How to Manage a Question & Answer Session


Q&A: abbreviation for question and answer

A Q&A session is a common element of certain types of presentations – panel discussions, technical presentations and workshops. Members of the audience will ask you questions. Sometimes, in the case of large audiences, questions and participants will be chosen in advance. For smaller groups, you as the presenter will call on participants to ask questions.

While you can’t script exactly what is going to be said, it is still important to prepare this part of your presentation.

The most important thing to remember when managing a Q&A session is to make sure it is not the last part of your presentation. Sometimes you can’t do this because the organisers of the event have a fixed format, however, when possible make sure your conclusion comes after the Q&A session.

Q&A sessions are unpredictable

, you may get questions you know the answer to and that are friendly, but you can also get questions that you don’t know the answer to or that are hostile to the information given in your presentation. Therefore, ending with an unknown situation is risky. Furthermore, you want to remind the audience of your key message and give a powerful conclusion.

Your conclusion after the Q&A doesn’t need to be long.

Depending on your fluency in English, the level of preparation may vary. If, for example, you are quite fluent and know the topic very well, you may need very little preparation. You may just choose to think about how much time you want for this or how many questions you will answer.

However, if you feel less confident with the topic or your English skills, you may choose to do a bit more preparation. You may wish to think about possible questions that may be asked, especially ones that might be difficult to answer or challenge something in your presentation. You can also prepare (to some extent) the answers to these questi

ons. For more technical subjects having a vocabulary list of key words translated to English from your native language might also be useful. You can even practice the Q&A session with someone who knows or has seen your presentation.

A Q&A session can be daunting, but by preparing for success you can greatly improve your chances of it going well. Here are some final tips for handling difficult moments:

  • What should I do if someone challenges a fact in my presentation?

Remain calm and don’t engage with them if they are particularly hostile. If your presentation has a lot of facts, make sure you have sources and reference for these facts so that you can refer the audience member to the source of the information. Depending on the type of presentation, some information might be open to interpretation. If this is the case, let them know that this is your view and that others may see it differently.

  • What should I do if I don’t know the answer to a question?

It is ok to admit that you don’t know the answer to something. You can refer them to someone else who is in the room (if the situation allows). If you are alone you can offer to find out the information for that audience member. Ask them to give you their contact details and tell them you will get in touch with them afterwards. However, m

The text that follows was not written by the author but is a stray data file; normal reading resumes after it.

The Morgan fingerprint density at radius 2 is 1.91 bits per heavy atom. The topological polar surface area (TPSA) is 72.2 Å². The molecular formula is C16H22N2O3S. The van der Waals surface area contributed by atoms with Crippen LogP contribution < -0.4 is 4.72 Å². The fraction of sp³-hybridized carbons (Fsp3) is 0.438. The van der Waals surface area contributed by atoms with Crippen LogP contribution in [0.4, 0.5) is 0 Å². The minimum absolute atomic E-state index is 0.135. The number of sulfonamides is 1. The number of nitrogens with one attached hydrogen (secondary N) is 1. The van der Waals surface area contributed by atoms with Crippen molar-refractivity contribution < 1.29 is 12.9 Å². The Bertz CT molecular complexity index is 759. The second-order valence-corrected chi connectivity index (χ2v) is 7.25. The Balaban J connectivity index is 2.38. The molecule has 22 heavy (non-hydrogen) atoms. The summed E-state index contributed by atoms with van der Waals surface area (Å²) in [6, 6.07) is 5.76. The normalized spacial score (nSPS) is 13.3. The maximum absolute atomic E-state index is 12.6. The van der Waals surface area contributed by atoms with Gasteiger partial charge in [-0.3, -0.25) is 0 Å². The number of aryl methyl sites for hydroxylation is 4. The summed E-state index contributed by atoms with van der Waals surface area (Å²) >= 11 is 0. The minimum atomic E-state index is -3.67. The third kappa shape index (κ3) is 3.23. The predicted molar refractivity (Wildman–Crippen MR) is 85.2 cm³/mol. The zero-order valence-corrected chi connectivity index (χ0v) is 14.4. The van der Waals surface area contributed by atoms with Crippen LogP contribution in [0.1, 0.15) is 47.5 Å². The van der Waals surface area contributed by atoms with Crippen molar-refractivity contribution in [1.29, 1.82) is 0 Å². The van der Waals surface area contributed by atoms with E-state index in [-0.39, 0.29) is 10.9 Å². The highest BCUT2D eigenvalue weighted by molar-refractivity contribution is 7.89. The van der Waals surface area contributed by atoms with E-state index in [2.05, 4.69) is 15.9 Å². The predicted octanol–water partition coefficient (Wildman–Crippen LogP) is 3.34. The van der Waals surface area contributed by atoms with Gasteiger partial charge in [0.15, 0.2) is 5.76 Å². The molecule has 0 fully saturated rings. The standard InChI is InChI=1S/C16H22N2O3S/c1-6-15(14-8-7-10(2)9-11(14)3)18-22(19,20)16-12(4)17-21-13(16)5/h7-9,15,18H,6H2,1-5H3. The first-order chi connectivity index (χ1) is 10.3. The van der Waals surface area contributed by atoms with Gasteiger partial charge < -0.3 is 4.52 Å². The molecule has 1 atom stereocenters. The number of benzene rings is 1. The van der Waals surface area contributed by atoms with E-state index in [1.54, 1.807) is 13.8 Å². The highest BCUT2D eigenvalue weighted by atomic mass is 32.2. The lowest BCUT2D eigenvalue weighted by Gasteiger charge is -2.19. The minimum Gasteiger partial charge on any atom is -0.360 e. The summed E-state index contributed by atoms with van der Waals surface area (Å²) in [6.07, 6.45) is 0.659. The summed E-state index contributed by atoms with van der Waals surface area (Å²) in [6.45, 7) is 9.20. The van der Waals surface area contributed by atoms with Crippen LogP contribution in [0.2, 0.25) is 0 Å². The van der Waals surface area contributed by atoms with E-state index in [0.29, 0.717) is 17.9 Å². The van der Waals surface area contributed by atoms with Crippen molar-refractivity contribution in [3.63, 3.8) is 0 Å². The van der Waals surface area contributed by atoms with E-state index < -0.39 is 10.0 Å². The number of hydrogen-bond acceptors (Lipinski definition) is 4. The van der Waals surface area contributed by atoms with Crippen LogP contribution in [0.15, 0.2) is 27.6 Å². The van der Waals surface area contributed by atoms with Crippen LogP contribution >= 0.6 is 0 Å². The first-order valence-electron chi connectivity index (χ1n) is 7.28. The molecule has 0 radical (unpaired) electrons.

ake sure that you do this and don’t forget. If the audience member doesn’t receive an answer the will think you were lying to them or that you were lazy and didn’t follow-up.

  • What should I do if someone keeps talking and doesn’t ask a question?

Politely interrupt them and ask them for their question. You can explain that in fairness to the other audience members with questions or due to time limits you can only answer one short question per audience member. If they keep talking, be firm and say that you can speak with them afterwards about their point, but that you have to move on to other questions.

  • What should I do if I run out of time and there are still more questions?

You can politely close the session by saying something like “I’m sorry, but unfortunately we have run out of time and I can’t take any more questions.” You can also announce that you will take only one more question just before the time is up. If you can stay after the presentation, mention that anyone who still has questions can speak with you after. If not, provide contact details so that anyone with questions can get in touch afterwards. Do not skip your conclusion in favour of a longer Q&A session.

  • What should I do if I don’t understand the question?

This can happen to anybody – even native English speakers. It is perfectly acceptable to ask them to repeat their question. Alternatively, you can try to summarise what you understood as the question and ask them if this is what they meant. If you begin answering a question, but get interrupted because it is not what

the audience member asked. Ask them to repeat their question and try to answer. If there is really a fundamental misunderstanding, tell the audience member to speak with you afterwards to discuss their question.

This is part of the Word Wednesday series, posts dedicated to improving your speaking vocabulary. Each Wednesday we will look at one word or expression by defining it and explaining how it applies to your presentations.

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